Tasuku Honjo, a postdoctoral fellow in the Brown Lab at the Department of Embryology 1971-1973, shares the 2018 Nobel Prize in Physiology or Medicine.

The AsianScientist quoted Honjo as saying: "After I moved to the US as a postdoctoral researcher in the 70s, I met my mentor, Dr. Donald Brown, at the Carnegie Institution for Science in Baltimore. He told me that the major question of immunology at the time was, how do we create such an enormous diversity of antibodies? That question is now ready to be tackled using a molecular strategy." Read the official Nobel press release. Image courtesy Nobel.org

 

 

 

September 20, 2018

Baltimore, MD— Body organs such as the intestine and ovaries undergo structural changes in response to dietary nutrients that can have lasting impacts on metabolism, as well as cancer susceptibility, according to Carnegie’s Rebecca Obniski, Matthew Sieber, and Allan Spradling.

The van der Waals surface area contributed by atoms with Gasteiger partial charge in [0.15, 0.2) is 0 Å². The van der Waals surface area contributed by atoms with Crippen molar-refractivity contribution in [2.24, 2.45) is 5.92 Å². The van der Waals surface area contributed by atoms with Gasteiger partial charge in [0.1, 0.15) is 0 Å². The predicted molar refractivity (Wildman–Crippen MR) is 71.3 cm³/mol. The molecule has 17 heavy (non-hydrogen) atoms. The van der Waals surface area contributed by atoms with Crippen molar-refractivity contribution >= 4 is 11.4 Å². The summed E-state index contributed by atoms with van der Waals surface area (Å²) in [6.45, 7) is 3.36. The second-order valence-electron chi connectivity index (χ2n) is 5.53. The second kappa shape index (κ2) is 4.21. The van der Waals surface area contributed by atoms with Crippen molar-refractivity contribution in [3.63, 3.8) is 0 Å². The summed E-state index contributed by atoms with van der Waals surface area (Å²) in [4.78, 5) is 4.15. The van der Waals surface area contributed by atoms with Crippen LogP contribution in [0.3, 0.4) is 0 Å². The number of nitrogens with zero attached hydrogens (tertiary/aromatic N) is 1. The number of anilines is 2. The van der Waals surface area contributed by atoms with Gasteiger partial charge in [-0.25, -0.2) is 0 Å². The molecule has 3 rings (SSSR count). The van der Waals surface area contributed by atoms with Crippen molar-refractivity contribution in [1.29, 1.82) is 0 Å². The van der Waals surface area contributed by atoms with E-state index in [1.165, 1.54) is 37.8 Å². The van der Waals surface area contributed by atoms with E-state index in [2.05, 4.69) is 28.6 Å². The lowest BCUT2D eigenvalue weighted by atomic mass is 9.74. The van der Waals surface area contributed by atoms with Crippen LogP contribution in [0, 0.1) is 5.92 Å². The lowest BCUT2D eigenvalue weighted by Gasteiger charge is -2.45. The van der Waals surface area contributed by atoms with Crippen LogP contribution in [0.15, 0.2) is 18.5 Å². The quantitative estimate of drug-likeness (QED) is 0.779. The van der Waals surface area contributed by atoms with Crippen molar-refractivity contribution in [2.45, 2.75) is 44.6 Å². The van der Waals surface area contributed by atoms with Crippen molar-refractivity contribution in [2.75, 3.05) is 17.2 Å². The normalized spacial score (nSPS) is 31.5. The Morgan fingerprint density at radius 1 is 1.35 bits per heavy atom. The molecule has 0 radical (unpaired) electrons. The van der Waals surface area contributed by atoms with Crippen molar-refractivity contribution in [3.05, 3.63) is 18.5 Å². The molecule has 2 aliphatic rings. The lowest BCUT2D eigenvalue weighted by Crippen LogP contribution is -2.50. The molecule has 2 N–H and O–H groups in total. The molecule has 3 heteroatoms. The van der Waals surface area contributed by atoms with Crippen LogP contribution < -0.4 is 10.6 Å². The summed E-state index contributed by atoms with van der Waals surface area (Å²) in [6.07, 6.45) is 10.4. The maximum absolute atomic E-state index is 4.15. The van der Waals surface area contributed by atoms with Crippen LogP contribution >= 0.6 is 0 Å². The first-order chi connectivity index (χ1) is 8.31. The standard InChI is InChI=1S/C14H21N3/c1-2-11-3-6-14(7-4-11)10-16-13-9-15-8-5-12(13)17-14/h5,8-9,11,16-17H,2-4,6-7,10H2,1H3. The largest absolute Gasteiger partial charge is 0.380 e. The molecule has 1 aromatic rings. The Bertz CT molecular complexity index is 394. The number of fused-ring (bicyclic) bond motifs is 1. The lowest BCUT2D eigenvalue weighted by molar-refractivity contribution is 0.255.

Their work, published by Developmental Cell, used fruit flies, which are currently the most-sensitive experimental system for such detecting diet-induced cellular changes that are likely to be similar in mammals.

There are three major types of cells in fruit fly (and mammalian) intestines: Stem cells, hormone-producing cells, and nutrient-handling cells. Think of the stem cells as blanks, which are

September 18, 2018

Ethan Greenblatt, a senior postdoctoral associate in Allan Spradling’s lab at the Department of Embryology, has been awarded the eleventh Postdoctoral Innovation and Excellence Award. Greenblatt has made a major impact on biological science, particularly with his research identifying genetic factors underlying fragile X syndrome, the most common cause of autism.